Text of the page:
From the desks of the Hotel News Now editorial staff:
- RLJ announces CEO succession plan
- Hilton borrowing $500m for HNA repurchases
- Trump’s Danziger shares insights from first hotel job
- Chinese investment in US sees big drop
- Chinese government pushing focus on apartments
RLJ announces CEO succession plan: Current RLJ Lodging Trust EVP, CFO and COO Leslie Hale is set to take over as the company’s CEO this August when current President and CEO Ross Bierkan retires from the company, according to a news release. The company is currently looking for replacements for the COO and CFO roles.
Robert Johnson, founder and chairman of RLJ, noted Hale is “singularly positioned and is the right person to take RLJ to the next stage” in the news release.
“Leslie has done an incredible job as both COO and CFO,” Johnson said. “She knows our strategy well, and with her deep involvement in both the operational and financial sides of the business, she is uniquely prepared to succeed Ross and lead the company forward.”
Hilton borrowing $500m for HNA repurchases: Hilton officials have announced plans to issue $500 million in senior notes to fund the repurchase of 10 million shares of common stock from HNA Tourism Group, according to a news release. HNA is selling down its 26% stake in Hilton to help alleviate cash-flow issues.
Hilton officials said in the release that any money left over will be “used for general corporate purposes.”
Trump’s Danziger shares insights from first hotel job: Trump Hotels CEO Eric Danziger started his career in the hotel industry as a bellhop at the Fairmont San Francisco and learned quickly that family ties are an important part of the industry, writes HNN’s Stephanie Ricca.
“I was 17 when I went to work at the Fairmont in San Francisco, where I was born and raised,” he said. “My parents were immigrants from Germany, and a lot of other immigrant families ended up in Shanghai, then in San Francisco. Many of these people my mom and dad knew worked at the Fairmont—in banquets and restaurants—and I would always hear their stories. It was the first place I went to for a job.”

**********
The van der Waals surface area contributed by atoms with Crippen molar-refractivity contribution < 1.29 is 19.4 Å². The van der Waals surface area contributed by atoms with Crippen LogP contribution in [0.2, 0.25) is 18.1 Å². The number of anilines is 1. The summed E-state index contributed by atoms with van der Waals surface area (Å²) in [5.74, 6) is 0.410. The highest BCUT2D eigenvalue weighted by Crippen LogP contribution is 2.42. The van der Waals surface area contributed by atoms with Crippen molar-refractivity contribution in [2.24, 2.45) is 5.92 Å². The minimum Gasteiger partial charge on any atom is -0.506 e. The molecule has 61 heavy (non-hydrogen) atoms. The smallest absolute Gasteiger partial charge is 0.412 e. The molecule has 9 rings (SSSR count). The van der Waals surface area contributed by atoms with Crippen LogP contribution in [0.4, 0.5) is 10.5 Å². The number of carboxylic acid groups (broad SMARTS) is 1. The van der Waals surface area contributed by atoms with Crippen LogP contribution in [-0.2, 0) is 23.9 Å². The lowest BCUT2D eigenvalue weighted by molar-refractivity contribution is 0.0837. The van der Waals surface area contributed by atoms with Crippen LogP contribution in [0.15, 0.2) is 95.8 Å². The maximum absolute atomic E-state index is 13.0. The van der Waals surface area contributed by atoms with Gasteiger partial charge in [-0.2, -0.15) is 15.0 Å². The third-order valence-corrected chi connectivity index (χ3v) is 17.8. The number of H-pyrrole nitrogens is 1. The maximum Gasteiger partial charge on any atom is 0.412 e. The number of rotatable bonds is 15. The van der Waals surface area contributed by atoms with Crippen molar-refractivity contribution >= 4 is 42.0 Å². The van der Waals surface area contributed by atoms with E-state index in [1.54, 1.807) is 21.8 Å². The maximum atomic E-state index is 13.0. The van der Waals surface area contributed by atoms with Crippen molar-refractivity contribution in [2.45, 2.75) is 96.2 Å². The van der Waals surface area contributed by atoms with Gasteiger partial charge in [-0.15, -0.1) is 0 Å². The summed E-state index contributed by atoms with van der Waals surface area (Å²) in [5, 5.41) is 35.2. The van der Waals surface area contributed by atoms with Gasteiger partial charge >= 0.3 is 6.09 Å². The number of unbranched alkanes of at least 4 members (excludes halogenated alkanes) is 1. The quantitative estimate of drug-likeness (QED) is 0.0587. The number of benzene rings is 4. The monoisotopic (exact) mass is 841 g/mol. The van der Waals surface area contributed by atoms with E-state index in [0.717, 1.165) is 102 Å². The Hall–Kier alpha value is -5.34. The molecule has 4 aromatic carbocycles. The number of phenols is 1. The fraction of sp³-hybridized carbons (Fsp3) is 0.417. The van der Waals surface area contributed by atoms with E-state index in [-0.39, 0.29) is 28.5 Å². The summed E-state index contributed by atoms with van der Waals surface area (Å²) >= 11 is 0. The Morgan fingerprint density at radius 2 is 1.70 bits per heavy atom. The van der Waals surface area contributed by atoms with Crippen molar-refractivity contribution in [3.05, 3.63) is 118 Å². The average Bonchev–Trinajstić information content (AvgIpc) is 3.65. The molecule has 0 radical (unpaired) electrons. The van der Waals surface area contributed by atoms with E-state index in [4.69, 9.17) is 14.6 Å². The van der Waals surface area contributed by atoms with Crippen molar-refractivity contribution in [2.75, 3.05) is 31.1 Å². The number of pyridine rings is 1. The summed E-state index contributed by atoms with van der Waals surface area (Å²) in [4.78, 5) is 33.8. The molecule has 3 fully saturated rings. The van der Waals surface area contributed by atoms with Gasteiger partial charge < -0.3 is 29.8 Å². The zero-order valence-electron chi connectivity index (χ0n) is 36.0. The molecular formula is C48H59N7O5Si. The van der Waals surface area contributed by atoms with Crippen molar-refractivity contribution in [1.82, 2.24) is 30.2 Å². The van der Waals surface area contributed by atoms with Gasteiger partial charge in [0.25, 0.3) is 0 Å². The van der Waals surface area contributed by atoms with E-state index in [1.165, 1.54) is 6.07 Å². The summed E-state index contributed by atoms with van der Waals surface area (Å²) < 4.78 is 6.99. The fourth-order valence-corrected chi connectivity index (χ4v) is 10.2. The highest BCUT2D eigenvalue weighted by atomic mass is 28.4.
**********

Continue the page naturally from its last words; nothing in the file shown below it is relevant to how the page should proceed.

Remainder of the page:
Chinese investment in U.S. sees big drop: After a steady flow of news about restrictions on Chinese outbound capital, it’s probably surprising to few that Chinese investment in the U.S. dropped significantly in 2017. The Wall Street Journal reports Chinese investment in the U.S. fell 36% in 2017.
The Journal attributes the drop, at least in part, to a chilly relationship between the two countries.
“The past year has seen a ratcheting up of negative attitudes toward investment,” Stephen Orlins, president of the National Committee on U.S. China Relations, told the newspaper. “When investments are denied, there are very real trade-offs with asset valuations, as well as job and economic growth.”
Chinese government pushing focus on apartments: Reuters reports the Chinese government is pushing for real estate firms in the country to focus on apartments over other asset classes to help bolster the country’s housing stock, and hotels are among the real estate assets that could be converted to residential units.
The news agency notes that “developers, such as Vanke, are mostly leasing or buying underutilized assets such as hotels, offices and warehouses and redeveloping them into rental units as that way the returns are much higher than they would get if they bought land and built new developments.”
Compiled by Sean McCracken.